2010 Jaguar XJ

2010 Jaguar XJ

It's been a long time coming. Forty-one years after the Sir William Lyons-designed Jaguar XJ debuted, a completely new XJ is here. The original car was good, really good, nothing like the slightly bloated 1951 Mark VII or the awful 1962 Mark X. The first XJ was so good, in fact, that its basic formal themes persisted through multiple (although slight) variations, powered by new six-, eight-, and twelve-cylinder engines. Nice cars, all. But enough's enough. It was high time for a new - really new - XJ.

This one is the real thing, not corrupted by a Ford bean counter's benchmarking, as was the XF, but a pure Jaguar-engineering, Jaguar-styling product. It was done by Brits steeped in the lore and love of Jaguar, people who knew what they wanted and how to attain it within the multiple constraints that always inhibit the design process. No Pininfarina retouching, no Italdesign propositions that could be turned into a Lexus without anyone noticing. Jaguar may belong to Tata, an Indian company, but it is a British product through and through, its provenance evident at first glance and underlined on close examination. The XJ is not a German interpretation of a British car, as are both Bentley and Rolls-Royce products these days. It has some idiosyncratic touches emphasizing that fact, and it's much the better for it. It keeps a few classic marks of identity but happily is not at all retro.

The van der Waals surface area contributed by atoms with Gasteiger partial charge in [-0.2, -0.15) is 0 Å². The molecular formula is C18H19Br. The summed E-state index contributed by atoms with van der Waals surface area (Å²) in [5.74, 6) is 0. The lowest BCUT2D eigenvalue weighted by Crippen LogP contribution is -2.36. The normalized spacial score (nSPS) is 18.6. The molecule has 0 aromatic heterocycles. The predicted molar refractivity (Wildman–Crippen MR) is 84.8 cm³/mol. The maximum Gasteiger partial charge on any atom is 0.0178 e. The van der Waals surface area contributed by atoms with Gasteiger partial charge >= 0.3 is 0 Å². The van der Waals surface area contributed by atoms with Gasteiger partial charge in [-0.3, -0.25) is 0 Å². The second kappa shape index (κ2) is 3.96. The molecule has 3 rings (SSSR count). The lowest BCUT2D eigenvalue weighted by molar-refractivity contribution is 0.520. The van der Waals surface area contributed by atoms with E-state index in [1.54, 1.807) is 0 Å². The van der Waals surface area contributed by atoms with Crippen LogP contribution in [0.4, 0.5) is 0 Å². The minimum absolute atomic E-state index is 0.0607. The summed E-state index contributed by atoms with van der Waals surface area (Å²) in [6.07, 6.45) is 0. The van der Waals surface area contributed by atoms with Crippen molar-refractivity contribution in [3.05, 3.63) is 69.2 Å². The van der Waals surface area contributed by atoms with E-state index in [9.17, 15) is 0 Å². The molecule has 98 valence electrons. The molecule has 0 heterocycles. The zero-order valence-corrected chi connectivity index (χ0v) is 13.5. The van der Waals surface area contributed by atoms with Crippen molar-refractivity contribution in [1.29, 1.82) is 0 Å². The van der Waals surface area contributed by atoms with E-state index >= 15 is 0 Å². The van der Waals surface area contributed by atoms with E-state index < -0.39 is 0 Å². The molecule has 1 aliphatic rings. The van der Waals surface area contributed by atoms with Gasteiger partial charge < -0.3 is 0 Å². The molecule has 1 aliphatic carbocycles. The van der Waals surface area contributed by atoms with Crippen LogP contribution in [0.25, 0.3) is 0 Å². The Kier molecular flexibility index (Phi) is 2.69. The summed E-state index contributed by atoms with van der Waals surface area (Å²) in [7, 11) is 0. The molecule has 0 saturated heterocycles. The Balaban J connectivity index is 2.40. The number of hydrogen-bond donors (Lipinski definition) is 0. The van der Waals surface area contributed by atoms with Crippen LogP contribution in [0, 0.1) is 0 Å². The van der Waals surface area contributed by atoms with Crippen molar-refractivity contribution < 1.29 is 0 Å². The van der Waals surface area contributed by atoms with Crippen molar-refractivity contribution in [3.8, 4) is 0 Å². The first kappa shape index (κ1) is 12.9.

In half a century I've seen many new-car presentations, but never one as intelligent as the one that Jaguar organized in June for a small group of American and Canadian journalists. Chauffeured to an archetypical stately home in a fleet of black 2009 XJ sedans, we were invited to a high balcony, where our first glimpse of the new XJ was the approach up a long driveway of first one, and then a second, silver-gray sedan. As the long- and short-wheelbase models moved gracefully before us, we could see them from every angle, which was fine, because there isn't a bad one.

The grille outline is remotely derived from the 1968 car's rectangle but like the XF's is completely reinterpreted, deeper-set and leaned back. The central "fuselage" protrudes from the mass, as the front fenders are cut short, with the headlamps bridging the distance between their peaks and the hood, longer visually than in hard fact. It is a nicely composed front end, instantly recognizable as a Jaguar. That is more than can be said for the side profile or the rear view, however nice they are. The dramatic, elongated, side-glass profile may become a persistent Jaguar cue in the future, and the Lancia Thema-like taillights may also become associated more with Jaguar than anything else.

The main thing is that this is an exceptionally handsome big sedan, incorporating high-level technology and restrained good taste in the cabin. Things are going to be tough in the luxury-car business, but the new XJ gives Jaguar a fair chance to survive the coming shakeout. Good.

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